of the cell. Thus, proling the catalytic activity of PTM
enzymes and mapping the hierarchy of modication events
would begin to elucidate regulation mechanisms essential
for normal cell function, and set the stage for developing
therapies to target the dysregulated cellular state.

Proling PTM Enzymes by Phage Display


An immediate challenge for the systematic proling of
PTM enzymes is the complexity of the protein modication

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Tech Insight
cascade and the crosstalk between multiple signal transduction pathwaysone PTM enzyme may have multiple
downstream targets, and one specic PTM on the target
protein may result from the combined action of multiple
PTM enzymes from different pathways, further increasing
the workload for genome-wide PTM enzyme proling. To
tackle this inherent complexity, high-throughput systems
have been designed to identify the downstream targets
of specic PTM enzymes. For example, various chemical
genetics and proteomics methods have been developed for
the screening of PTM activities (24,25). Some methods
take advantage of mechanism-based inhibitors or photocrosslinkers that label specic classes of enzymes with
unique chemical functionalities (uorescence or afnity probes) (26,27). Others have exploited the substrate
promiscuity of PTM enzymes to modify their downstream
target proteins with biotinylated substrates or substrates
that can be subsequently conjugated to biotin. In these
systems, biotin serves as an afnity handle with which the
downstream targets of PTM enzymes can be identied
(28,29). In addition, protein or peptide microarrays have
been developed as a high-throughput platform for proling
the activities of specic PTM enzymes (30).
So far, these methods have achieved numerous successes
in identifying new PTM enzymes and their substrates,
expanding our knowledge of protein regulation networks.
However, since the cell proteome is directly proled, target
proteins with higher expression levels are easier to identify
than those less abundant. Due to the sensitivity of these
techniques, posttranslationally modied proteins present in
low copy numbers tend to be overlooked.
In comparison, phage display provides a high-throughput
selection system that allows target clones to be enriched
by several orders of magnitude through iterative rounds
of selection. This signicantly increases the likelihood of
identifying novel or scarce targets of PTM enzymes. The

substrate phage display platform can exploit two strategies


for identifying targets of PTM enzymes after the modication of a phage-displayed protein library. One system uses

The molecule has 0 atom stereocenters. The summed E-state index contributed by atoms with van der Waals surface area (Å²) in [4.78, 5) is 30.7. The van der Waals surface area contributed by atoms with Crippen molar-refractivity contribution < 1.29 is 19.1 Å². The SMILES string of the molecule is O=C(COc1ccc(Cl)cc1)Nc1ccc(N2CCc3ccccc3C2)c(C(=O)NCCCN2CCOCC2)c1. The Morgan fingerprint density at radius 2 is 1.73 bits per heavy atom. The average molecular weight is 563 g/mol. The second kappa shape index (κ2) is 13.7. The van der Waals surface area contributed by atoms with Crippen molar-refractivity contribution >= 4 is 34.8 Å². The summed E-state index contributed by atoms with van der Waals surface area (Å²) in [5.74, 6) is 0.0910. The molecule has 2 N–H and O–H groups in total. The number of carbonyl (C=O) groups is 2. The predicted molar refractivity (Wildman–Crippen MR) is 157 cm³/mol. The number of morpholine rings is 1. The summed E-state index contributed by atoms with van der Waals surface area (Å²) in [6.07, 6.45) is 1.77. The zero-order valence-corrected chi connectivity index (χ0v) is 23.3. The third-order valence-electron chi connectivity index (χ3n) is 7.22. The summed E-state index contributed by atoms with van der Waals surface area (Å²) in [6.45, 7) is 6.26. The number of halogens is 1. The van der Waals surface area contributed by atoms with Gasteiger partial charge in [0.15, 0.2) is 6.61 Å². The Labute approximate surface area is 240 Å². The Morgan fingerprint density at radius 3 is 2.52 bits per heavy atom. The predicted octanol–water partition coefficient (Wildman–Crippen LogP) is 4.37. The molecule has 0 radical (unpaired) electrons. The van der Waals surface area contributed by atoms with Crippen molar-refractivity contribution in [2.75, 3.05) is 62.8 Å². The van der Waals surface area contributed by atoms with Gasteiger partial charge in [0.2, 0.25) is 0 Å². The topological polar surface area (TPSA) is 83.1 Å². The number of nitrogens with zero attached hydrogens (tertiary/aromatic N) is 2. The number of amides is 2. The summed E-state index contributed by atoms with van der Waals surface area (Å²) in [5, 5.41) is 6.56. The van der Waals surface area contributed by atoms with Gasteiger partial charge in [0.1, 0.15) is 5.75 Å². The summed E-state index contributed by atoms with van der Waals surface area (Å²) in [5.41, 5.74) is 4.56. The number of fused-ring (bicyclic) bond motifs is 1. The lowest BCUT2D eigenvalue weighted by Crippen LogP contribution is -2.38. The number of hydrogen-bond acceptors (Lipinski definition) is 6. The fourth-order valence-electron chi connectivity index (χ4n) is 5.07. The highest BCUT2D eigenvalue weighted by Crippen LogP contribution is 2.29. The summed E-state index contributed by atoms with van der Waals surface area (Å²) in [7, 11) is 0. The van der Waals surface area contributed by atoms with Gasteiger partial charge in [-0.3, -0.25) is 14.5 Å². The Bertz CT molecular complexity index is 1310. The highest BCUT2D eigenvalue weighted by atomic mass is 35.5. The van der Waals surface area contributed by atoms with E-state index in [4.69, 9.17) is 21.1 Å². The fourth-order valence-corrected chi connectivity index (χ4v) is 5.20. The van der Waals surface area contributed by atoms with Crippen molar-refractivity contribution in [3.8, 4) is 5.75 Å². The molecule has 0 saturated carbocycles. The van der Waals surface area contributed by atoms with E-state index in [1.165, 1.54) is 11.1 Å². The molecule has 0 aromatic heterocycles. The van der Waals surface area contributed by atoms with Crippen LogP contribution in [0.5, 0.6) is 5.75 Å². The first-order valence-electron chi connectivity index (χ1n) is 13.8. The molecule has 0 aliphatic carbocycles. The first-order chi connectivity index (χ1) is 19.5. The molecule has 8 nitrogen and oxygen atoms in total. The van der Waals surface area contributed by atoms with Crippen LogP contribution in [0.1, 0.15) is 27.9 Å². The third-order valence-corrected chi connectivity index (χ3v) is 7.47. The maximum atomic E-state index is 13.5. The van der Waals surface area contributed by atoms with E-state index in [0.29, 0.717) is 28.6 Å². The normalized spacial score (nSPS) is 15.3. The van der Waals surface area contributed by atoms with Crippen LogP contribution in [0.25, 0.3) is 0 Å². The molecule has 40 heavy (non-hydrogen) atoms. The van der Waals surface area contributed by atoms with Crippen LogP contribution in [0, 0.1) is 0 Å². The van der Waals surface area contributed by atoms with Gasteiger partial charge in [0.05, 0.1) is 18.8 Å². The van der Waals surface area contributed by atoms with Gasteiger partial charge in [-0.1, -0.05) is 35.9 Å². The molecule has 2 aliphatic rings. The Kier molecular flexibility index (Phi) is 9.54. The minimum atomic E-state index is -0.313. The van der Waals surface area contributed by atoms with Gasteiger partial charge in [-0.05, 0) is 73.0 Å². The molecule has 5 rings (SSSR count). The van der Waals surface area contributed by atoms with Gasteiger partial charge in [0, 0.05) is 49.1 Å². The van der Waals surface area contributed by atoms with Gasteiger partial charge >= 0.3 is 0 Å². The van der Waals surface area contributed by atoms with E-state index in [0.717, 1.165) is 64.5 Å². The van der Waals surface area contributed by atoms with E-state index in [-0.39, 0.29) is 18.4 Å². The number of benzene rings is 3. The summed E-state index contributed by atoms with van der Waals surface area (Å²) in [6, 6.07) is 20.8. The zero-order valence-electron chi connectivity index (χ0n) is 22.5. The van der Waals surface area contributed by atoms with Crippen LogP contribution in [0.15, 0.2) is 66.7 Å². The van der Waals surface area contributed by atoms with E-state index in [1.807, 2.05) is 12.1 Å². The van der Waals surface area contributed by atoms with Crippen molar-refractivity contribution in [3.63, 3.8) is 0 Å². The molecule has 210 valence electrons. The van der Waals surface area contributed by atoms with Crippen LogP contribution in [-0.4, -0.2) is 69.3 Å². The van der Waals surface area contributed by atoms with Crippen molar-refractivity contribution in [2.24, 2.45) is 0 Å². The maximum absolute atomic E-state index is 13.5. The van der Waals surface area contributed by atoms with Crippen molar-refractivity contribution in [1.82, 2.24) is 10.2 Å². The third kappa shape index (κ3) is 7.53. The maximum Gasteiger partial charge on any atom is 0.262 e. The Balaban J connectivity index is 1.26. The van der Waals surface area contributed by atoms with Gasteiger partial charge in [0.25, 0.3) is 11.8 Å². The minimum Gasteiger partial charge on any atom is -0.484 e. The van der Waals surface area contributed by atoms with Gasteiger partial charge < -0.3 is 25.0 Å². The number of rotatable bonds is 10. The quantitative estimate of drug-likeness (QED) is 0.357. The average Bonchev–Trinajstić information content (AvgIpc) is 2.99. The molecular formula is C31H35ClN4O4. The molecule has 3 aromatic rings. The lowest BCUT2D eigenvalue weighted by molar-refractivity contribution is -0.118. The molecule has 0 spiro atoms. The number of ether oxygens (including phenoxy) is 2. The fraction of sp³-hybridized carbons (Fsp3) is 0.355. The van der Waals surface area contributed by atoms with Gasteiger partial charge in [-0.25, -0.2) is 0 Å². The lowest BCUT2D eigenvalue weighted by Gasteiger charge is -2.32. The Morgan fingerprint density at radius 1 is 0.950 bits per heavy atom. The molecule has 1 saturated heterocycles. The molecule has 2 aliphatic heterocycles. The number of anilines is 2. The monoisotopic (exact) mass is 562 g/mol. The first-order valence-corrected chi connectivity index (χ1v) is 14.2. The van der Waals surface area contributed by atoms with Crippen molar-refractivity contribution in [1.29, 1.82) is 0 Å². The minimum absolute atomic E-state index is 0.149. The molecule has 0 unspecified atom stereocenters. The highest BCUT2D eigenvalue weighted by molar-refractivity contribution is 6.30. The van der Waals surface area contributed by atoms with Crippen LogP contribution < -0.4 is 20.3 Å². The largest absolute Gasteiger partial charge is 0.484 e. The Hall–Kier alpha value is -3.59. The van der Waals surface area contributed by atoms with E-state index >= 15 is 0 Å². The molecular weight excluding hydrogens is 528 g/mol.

an antibody or a protein receptor that specically binds
modied proteins to select for the downstream targets of a
PTM enzyme. A parallel platform uses immobilized streptavidin to capture phage-displayed protein targets that are
modied with biotin-conjugated small molecule probes. In
the following section, we describe an efcient application
of phage display for proling the downstream targets of
phosphopantetheinyl transferase (PPTase) (12).

Proling PPTase Activity by Phage Display


PPTase installs the 4-phosphopantetheinyl (Ppant) group
of coenzyme A (CoA) on a conserved Ser residue in the
peptidyl carrier proteins (PCP) in NRPS or acyl carrier
proteins (ACP) in PKS. This transfer of the Ppant moiety
converts NRPS and PKS from their inactive apo forms
into biologically functional holo forms, which allows for
the biosynthesis of polyketide and nonribosomal peptide
products, respectively (17). Since many polyketide and
nonribosomal peptide molecules have therapeutic value as
anticancer (epothilone, bleomycin) and antibiotic (vancomycin, erythromycin) agents, we were interested in developing a high-throughput method for the proling of PKS
and NRPS gene clusters. Such a method would accelerate
the cloning of PKS and NRPS clusters from genomeunsequenced bacteria, lending access to the natural
products synthesized by environmental microbes that
currently cannot be cultured.
In Bacillus subtilis, the modication of carrier proteins in
PKS or NRPS clusters by CoA is accomplished by Sfp, a
PPTase capable of transferring a variety of small moleculePpant groups to the carrier protein from their CoA conjugates (31). For example, biotin can be conjugated to CoA